Mucus plays an important role in our body but its excessive production is a sign that our immune system is struggling and it can cause us a lot of discomfort, like having a constantly stuffy and runny nose, irritated throat and difficulty breathing.
Certain conditions, like allergies, colds, and infections, as well as dehydration can cause excessive mucus.
What is Mucus and What Is Its Role?
“Mucus is incredibly important for our bodies,” according to Michael M. Johns III, MD, director of the Emory Voice Center and assistant professor of otolaryngology — head and neck surgery at Emory University. “It is the oil in the engine. Without mucus, the engine seizes.”
It may surprise you, but our bodies produce approximately 1 liter of mucus daily. It is healthy and normal and we do not even notice that this happens on a regular basis.
Mucus is made up of water, salt and different proteins that catch foreign particles, recognized by our body as invaders. It contains antibodies that eliminate the germs and defend the body from becoming infected.
When we cough, our body is eliminating the viruses and other invaders that have attacked it, together with the accumulated mucus. That is why coughing is important when we are ill.
However, when we do not have a bacterial infection but we have a cough that does not go away for days or even weeks, crusty eyes in the morning, a constantly congested nose and an irritated throat, our body sends us a different signal that we need to heed. It is often a sign that our system is overloaded with toxins and irritants.
There is one more important factor that can assist or obstruct our body in the healing process: our nutrition.
The importance of proper nutrition regarding the production of mucus
Acidic types of food have a tendency to create excess mucus in the body.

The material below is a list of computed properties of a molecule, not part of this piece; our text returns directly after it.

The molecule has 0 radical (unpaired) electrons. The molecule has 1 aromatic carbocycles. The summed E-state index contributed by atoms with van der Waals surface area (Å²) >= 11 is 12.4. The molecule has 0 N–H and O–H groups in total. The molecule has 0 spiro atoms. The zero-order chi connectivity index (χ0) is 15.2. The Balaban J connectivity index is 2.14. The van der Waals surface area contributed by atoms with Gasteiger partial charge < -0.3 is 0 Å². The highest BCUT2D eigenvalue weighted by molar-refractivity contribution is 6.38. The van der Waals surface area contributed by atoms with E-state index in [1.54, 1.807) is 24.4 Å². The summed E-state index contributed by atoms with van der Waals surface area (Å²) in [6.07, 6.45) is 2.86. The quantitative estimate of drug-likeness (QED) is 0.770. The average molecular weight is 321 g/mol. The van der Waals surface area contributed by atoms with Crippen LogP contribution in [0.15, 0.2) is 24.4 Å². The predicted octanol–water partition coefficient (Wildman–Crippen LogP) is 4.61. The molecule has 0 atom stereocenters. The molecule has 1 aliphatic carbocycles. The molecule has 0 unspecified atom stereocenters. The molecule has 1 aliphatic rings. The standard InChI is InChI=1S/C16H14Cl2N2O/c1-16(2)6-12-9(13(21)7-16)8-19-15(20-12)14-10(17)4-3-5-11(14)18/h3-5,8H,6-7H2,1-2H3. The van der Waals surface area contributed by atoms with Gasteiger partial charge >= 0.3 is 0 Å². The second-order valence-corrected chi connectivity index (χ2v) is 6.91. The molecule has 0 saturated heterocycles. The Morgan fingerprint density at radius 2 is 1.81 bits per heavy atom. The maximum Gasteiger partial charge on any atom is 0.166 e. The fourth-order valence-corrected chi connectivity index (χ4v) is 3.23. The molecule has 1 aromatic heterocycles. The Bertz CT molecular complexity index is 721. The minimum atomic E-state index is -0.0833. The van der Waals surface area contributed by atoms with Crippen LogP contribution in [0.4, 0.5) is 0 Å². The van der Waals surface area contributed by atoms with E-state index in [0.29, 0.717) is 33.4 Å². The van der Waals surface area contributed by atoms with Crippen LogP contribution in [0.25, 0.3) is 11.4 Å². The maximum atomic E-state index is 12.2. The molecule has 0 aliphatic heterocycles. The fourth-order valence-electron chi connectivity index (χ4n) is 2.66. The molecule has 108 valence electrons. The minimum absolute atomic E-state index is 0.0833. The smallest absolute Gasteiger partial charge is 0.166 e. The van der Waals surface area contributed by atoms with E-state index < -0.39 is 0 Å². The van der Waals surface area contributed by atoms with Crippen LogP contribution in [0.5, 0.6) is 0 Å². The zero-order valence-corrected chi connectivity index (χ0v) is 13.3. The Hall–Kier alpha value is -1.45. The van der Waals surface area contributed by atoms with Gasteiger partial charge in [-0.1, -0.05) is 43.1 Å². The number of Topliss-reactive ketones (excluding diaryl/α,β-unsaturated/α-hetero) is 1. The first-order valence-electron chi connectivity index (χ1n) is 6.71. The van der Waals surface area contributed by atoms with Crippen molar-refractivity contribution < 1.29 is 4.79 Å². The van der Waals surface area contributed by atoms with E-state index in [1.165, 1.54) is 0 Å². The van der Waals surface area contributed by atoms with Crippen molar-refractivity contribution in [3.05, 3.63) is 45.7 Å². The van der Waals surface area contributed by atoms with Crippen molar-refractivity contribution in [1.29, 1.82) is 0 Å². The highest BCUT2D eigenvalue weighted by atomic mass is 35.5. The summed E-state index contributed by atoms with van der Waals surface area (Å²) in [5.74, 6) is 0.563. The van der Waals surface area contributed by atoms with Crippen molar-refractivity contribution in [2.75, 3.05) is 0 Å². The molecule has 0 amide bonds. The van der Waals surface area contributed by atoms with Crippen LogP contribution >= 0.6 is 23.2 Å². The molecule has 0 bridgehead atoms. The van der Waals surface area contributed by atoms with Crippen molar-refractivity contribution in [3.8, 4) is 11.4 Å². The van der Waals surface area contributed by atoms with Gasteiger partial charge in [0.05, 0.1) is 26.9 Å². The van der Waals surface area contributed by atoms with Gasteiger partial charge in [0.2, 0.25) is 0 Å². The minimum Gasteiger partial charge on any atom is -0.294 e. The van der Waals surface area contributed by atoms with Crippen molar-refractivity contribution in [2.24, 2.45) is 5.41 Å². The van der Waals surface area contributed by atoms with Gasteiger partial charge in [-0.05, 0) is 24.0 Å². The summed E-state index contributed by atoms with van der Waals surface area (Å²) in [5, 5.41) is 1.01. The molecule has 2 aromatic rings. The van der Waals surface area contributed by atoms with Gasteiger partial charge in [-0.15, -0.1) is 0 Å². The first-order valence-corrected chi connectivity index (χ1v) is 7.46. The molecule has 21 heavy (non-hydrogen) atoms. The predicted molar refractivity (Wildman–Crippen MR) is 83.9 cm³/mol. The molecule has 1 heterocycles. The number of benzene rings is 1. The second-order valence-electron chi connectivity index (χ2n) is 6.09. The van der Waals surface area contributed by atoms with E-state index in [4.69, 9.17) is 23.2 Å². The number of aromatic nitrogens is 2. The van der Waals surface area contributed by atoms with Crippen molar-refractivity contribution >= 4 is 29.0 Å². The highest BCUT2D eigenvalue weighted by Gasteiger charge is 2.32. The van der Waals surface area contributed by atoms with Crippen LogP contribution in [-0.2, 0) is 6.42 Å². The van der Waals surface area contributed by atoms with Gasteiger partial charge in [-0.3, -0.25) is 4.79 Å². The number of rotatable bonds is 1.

In order for us to keep our bodies vital and healthy, the percentage of alkaline foods that we consume should be 60 %, and the amount of acidic-forming foods should be 40 %, according to the majority of nutritionists and dietitians.
When we fail to help our body achieve its natural balance and harmony by consuming overly acidic foods for longer periods, it produces extra mucus to defend itself from too much acid in order to eliminate it from our system. This can cause other problems, such as bad digestion, a nose, throat and lung congestion and other unpleasant symptoms.
It is a warning signal that our body is struggling to achieve its slightly alkaline pH balance, which ranges from 7.35 to 7.45. If we do not provide it with the necessary nutrients, vitamins and minerals, our body will try to compensate by extracting the alkaline minerals from our bones, which eventually results in calcium loss and various health problems.
It is important to note that acidic environment in our body can also occur due to emotional stress, immune response or any other condition that limits the oxygen and nutrients supply to our cells.
These types of foods trigger excess mucus
- Wheat products (bread, pasta, bagels, muffins)
- All corn products
- Deep fried food
- Sugary treats (cakes, pies and pastries)
- High-fat red meat
- Soy Products
- Safflower/sunflower oil
- Jams and Jellies
- Caffeine (coffee, tea, energy drinks)
To help our bodies keep its natural alkaline pH environment, it is necessary to combine acidic foods with those that are alkaline in every meal. These types of food bring the necessary alkaline balance into our system and help our bodies eliminate the excessive mucus production:
- All sorts of radishes are wonderful at cleansing mucus
- Cauliflower and broccoli
- All leafy greens and herbs
- Bamboo shoots
- All types of citrus fruits
- Ginger and turmeric
- Brussels sprouts
- Hot peppers
Water is also essential in order to clear mucus and flush out toxins from our system.
It is as simple as that: eating lots of fresh fruits and vegetables every day and drinking water regularly is one of the most important factors for clearing excess mucus and keeping our bodies healthy.